The scene of one of the most horrific car crashes in recent years may finally get the traffic signal that some residents say is desperately needed.
But Erie County officials caution the process would take time and support from the Town of Clarence.
The county is considering putting a blinking traffic light at the intersection at County and Strickler roads, where four teens died in 2009. The County-Strickler intersection is within town boundaries, but because they are county roads the county has authority over any changes.
"We would need a resolution from the town requesting the county install something like that," said John C. Loffredo, the county's commissioner of public works. The county would then look to the federal government to see if it could obtain funds for such a project.
But the "process does not move fast," Loffredo said, estimating that the soonest a blinking light could be installed would be "two-plus years."
Town Councilman Bernard J. Kolber said he plans to sponsor a resolution at the board's Wednesday meeting, urging the county to make safety improvements at the intersection, whether that means a blinking light, a four-way stop, a lower speed limit on County or some combination of ideas.
"I'll bring it up with the board and see what they want to do," Kolber said. "All I want is a safe intersection."
In the meantime, crashes continue to occur at the intersection.
The intersection is a two-way stop. Vehicles on that section of County have a speed limit of 55 mph and travel unimpeded across Strickler. Vehicles on Strickler have a 45 mph speed limit as they approach stop signs at County.
In November 2009, four teenagers died when a young driver sped through the intersection and the car he was driving was T-boned by a minivan going west on County.
More recently, a two-car accident at the intersection Feb. 4 sent two people to Erie County Medical Center. One car flipped over.
Another two-car crash occurred Dec. 31, resulting in a minor injury to one person.
The Feb. 4 accident involved two vehicles traveling in opposite directions on County. One attempted to turn left onto Strickler when it was struck by a westbound vehicle. In the Dec. 31 accident, a northbound vehicle on Strickler failed to yield to a vehicle on County.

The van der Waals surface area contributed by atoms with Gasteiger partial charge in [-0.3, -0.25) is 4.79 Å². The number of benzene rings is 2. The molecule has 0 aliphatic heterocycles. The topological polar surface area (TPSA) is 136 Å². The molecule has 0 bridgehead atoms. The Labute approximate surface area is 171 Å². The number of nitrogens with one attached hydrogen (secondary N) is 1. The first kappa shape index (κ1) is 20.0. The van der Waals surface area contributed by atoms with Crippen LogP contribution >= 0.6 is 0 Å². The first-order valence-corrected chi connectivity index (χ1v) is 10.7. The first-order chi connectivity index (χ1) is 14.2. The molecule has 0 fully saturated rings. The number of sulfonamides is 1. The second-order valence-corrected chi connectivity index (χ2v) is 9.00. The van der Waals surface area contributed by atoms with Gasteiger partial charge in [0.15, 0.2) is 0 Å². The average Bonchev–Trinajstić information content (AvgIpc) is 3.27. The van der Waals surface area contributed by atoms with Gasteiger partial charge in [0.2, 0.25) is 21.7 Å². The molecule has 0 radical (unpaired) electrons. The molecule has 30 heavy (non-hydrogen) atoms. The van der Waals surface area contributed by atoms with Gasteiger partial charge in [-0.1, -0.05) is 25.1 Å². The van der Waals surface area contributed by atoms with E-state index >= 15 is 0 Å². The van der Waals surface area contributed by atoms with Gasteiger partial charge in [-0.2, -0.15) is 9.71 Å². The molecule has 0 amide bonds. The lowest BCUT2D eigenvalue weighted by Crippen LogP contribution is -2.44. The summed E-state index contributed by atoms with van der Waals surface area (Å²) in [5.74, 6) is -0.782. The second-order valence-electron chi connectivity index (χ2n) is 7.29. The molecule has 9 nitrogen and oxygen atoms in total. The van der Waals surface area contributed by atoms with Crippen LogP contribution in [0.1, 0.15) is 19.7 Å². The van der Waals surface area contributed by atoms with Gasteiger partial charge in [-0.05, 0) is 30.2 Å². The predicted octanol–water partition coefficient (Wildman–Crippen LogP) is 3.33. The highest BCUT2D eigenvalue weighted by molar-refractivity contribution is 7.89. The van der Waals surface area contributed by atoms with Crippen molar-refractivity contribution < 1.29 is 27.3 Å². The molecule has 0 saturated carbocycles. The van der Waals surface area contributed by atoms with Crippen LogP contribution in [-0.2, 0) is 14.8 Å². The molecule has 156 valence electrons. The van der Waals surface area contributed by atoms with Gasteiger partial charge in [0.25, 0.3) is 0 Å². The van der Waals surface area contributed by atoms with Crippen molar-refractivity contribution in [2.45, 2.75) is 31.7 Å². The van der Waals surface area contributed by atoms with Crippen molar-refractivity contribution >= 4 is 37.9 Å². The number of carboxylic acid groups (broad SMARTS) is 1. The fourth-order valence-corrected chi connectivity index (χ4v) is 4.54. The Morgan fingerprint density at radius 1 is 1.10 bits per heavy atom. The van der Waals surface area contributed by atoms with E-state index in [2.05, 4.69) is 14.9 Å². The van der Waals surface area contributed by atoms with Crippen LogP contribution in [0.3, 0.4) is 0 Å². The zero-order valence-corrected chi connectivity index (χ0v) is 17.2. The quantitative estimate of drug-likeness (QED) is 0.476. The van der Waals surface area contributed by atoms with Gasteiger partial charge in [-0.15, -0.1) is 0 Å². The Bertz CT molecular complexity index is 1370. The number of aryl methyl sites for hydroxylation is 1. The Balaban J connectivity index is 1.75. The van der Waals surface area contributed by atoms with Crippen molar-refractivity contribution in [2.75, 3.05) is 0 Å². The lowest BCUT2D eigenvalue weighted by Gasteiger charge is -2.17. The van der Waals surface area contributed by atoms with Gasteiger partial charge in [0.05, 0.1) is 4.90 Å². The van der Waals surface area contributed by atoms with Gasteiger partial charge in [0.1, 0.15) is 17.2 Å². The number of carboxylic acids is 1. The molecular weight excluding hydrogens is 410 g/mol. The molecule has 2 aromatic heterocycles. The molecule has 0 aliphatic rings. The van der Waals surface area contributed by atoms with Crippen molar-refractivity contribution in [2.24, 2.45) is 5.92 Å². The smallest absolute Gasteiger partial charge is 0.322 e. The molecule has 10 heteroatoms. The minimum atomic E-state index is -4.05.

In May 2011, a small school bus flipped over after it was hit by a car that apparently failed to stop at the intersection. No serious injuries were reported.
The bus accident prompted county workers to erect large stop signs at the intersection, plus additional signs warning motorists on Strickler of the upcoming stop signs. But some residents have called for more extensive changes.
Loffredo, the commissioner of public works, said the county would be responsible for maintaining a blinking traffic light.
Traffic signals are used elsewhere on County. To the west, at the intersection with Goodrich Road, there is a full traffic signal, and to the east, there is a blinking light at the intersection with Salt Road.
Theodore C. Donner, the town's highway superintendent, said he believes the County-Strickler intersection would be a good spot for a roundabout, to control speed while keeping traffic flowing.
"I'd love to see one there," he said. But he said he is not sure the county has the funding to cover such a project.
Andrew Harris, who lives near the intersection, said he would like to see the speed limit on that stretch of County lowered to 45 mph. "I just don't just understand why it's 55," he said, noting that there are homes, businesses and a bus garage on that part of the road.
Town Supervisor David C. Hartzell Jr. said the county has been cooperative in addressing safety on County Road. He noted the county previously installed the traffic signal at Goodrich Road, among other improvements.